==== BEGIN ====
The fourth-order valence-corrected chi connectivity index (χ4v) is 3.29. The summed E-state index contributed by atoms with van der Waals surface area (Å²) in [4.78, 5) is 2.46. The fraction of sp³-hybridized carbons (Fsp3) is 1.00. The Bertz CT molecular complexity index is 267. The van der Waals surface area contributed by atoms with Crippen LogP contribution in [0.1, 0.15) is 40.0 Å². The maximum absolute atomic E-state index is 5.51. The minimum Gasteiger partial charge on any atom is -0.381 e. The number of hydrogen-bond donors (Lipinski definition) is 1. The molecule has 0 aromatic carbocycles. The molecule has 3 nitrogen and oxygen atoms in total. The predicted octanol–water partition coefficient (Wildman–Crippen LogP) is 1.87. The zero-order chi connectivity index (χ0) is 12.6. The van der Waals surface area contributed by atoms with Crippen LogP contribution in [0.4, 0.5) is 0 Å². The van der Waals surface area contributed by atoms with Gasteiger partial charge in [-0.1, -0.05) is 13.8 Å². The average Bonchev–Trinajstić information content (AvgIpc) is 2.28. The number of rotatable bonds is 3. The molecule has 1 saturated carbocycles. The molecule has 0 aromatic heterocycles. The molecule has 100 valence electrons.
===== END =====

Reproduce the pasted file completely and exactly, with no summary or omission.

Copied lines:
The fourth-order valence-corrected chi connectivity index (χ4v) is 3.29. The summed E-state index contributed by atoms with van der Waals surface area (Å²) in [4.78, 5) is 2.46. The fraction of sp³-hybridized carbons (Fsp3) is 1.00. The Bertz CT molecular complexity index is 267. The van der Waals surface area contributed by atoms with Crippen LogP contribution in [0.1, 0.15) is 40.0 Å². The maximum absolute atomic E-state index is 5.51. The minimum Gasteiger partial charge on any atom is -0.381 e. The number of hydrogen-bond donors (Lipinski definition) is 1. The molecule has 0 aromatic carbocycles. The molecule has 3 nitrogen and oxygen atoms in total. The predicted octanol–water partition coefficient (Wildman–Crippen LogP) is 1.87. The zero-order chi connectivity index (χ0) is 12.6. The van der Waals surface area contributed by atoms with Crippen LogP contribution in [0.4, 0.5) is 0 Å². The van der Waals surface area contributed by atoms with Gasteiger partial charge in [-0.1, -0.05) is 13.8 Å². The average Bonchev–Trinajstić information content (AvgIpc) is 2.28. The number of rotatable bonds is 3. The molecule has 1 saturated carbocycles. The molecule has 0 aromatic heterocycles. The molecule has 100 valence electrons.